Calling customer service is a situation we all know and dread. We navigate a maze of automated voice commands, hoping to speak with a real live person. For some that live connection is a relief—but not for everyone.
Within seconds the customer service agent uses cues from someone’s voice—pitch, for instance—to decide to describe the caller as “sir” or “ma’am.” For many who are transgender, that language is distressing when they are identified by the wrong gender pronoun or title. When we a , that person’s for anxiety, and can increase.
I am an openly transgender neurologist and activist. My research and that of others in this field point to two key ways we can support transgender people whose voice and gender identity do not align. First, small changes in language can help cisgender people (those whose gender aligns to traditional male and female categories assigned at birth) be more sensitive and accurate in the words they use. Second, gender-affirming voice treatments can be effective medical care, giving transgender people a valuable tool to express their identity to the outside world.
Many people perceive specific vocal traits as either . For example, high pitch and vocal resonance from the face and mouth are often linked to a feminine identity. Low pitch and resonance from the throat and chest seem masculine. And appear to process the voices of masculine versus feminine speakers. When people are unsure about a speaker’s gender—as when experimenters to produce ambiguous voices—listeners show distinct brain activity as well.
Often a person’s perceptions of voice and gender reflect long-standing beliefs learned over many years through social and cultural upbringing. For example, because many have been taught that gender is only male or female, their ability to describe voices that are more gender-ambiguous is limited. Nonbinary individuals are speakers with such voices.
But this history, and the associations in the brain, does not mean these judgments are unchangeable. Learned behaviors can be unlearned or relearned. For example, my colleagues and I published a study looking at when hearing someone’s voice for the first time. We recorded 24 transgender and cisgender people repeating a range of short words. Then 105 people of diverse genders from across the U.S. listened to these recordings and rated the gender of the speaker along one of several different scales. We found that the terms used in each scale could influence how listeners rated the gender of a speaker’s voice. A scale that included binary “male” and “female” options led to more extreme results, rating speakers at one end or the other. But more graded “masculine” versus “feminine” scales led to rankings closer to the center, which allowed for individuals with an ambiguous or intermediate gender to be better represented. So a relatively small change in language could help reduce the odds of misgendering others.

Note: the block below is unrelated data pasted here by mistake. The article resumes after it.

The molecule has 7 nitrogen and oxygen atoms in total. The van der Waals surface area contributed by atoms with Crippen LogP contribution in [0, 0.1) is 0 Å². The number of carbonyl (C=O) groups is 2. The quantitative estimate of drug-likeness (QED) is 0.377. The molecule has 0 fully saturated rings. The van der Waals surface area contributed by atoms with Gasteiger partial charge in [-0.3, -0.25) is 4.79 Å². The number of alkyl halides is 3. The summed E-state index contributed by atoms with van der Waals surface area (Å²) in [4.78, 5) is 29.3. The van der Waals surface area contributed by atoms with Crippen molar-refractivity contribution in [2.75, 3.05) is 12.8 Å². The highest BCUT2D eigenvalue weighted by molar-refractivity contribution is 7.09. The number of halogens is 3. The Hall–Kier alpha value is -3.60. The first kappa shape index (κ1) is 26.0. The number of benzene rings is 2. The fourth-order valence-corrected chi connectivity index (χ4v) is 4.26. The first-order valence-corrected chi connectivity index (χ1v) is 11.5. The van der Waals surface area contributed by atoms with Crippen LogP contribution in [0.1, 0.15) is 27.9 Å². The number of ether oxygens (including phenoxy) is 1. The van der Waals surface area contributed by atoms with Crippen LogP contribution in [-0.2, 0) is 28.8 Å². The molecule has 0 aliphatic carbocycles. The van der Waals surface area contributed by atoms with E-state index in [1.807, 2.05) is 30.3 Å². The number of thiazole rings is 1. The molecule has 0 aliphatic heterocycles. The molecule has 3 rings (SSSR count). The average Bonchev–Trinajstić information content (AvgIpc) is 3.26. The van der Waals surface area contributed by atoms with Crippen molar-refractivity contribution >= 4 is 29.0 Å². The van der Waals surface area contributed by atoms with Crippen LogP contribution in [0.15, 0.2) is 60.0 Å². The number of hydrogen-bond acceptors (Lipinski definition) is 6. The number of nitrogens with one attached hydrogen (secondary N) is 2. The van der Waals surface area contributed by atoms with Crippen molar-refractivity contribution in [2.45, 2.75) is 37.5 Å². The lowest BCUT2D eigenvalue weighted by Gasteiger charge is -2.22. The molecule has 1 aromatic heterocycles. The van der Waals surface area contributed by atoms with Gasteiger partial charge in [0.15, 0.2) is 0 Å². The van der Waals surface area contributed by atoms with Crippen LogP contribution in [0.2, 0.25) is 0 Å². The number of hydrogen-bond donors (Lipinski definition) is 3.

More directly, voice therapies, both , can help a transgender person change their vocal characteristics, aligning them with their gender identity. Voice training is less costly and invasive than a throat operation, making it a more common . Through with a licensed speech-language pathologist, transgender people pitch, resonance, word choice and other vocal behaviors. Studies have found that most transgender people who undergo this training are . Such training can , and .
Despite its benefits, many in the U.S. do not for transgender people. With now trying to for transgender adolescents, the situation will likely get worse. Many in the transgender community pursue self-training, without professional supervision. This increases their risk of learning unhealthy speech patterns that can damage vocal tissue.
We should recognize voice training and gender-affirming surgeries as medical necessities, which should be covered by insurance. Like puberty blockers and gender-affirming hormones, these interventions save lives.